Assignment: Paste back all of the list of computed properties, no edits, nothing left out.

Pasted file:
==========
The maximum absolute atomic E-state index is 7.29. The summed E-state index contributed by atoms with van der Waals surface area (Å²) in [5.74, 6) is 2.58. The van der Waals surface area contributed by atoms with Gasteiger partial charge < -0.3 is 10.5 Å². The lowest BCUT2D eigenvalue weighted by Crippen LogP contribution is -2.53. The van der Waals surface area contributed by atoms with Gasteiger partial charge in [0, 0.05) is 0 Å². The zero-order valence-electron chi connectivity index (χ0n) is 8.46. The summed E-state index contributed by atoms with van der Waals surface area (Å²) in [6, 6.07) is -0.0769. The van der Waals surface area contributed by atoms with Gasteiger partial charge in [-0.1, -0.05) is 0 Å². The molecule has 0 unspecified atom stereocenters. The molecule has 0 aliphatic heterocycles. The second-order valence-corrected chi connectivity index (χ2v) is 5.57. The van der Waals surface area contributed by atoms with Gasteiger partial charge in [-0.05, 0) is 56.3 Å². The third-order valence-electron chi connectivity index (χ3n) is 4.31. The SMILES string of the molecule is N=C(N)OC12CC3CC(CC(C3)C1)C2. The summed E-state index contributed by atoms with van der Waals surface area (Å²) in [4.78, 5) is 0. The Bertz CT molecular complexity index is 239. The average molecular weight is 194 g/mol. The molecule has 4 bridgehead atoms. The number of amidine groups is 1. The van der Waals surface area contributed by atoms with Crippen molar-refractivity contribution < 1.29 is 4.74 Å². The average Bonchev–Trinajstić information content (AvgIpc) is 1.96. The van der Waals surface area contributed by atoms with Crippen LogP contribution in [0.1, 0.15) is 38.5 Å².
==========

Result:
The maximum absolute atomic E-state index is 7.29. The summed E-state index contributed by atoms with van der Waals surface area (Å²) in [5.74, 6) is 2.58. The van der Waals surface area contributed by atoms with Gasteiger partial charge < -0.3 is 10.5 Å². The lowest BCUT2D eigenvalue weighted by Crippen LogP contribution is -2.53. The van der Waals surface area contributed by atoms with Gasteiger partial charge in [0, 0.05) is 0 Å². The zero-order valence-electron chi connectivity index (χ0n) is 8.46. The summed E-state index contributed by atoms with van der Waals surface area (Å²) in [6, 6.07) is -0.0769. The van der Waals surface area contributed by atoms with Gasteiger partial charge in [-0.1, -0.05) is 0 Å². The molecule has 0 unspecified atom stereocenters. The molecule has 0 aliphatic heterocycles. The second-order valence-corrected chi connectivity index (χ2v) is 5.57. The van der Waals surface area contributed by atoms with Gasteiger partial charge in [-0.05, 0) is 56.3 Å². The third-order valence-electron chi connectivity index (χ3n) is 4.31. The SMILES string of the molecule is N=C(N)OC12CC3CC(CC(C3)C1)C2. The summed E-state index contributed by atoms with van der Waals surface area (Å²) in [4.78, 5) is 0. The Bertz CT molecular complexity index is 239. The average molecular weight is 194 g/mol. The molecule has 4 bridgehead atoms. The number of amidine groups is 1. The van der Waals surface area contributed by atoms with Crippen molar-refractivity contribution < 1.29 is 4.74 Å². The average Bonchev–Trinajstić information content (AvgIpc) is 1.96. The van der Waals surface area contributed by atoms with Crippen LogP contribution in [0.1, 0.15) is 38.5 Å².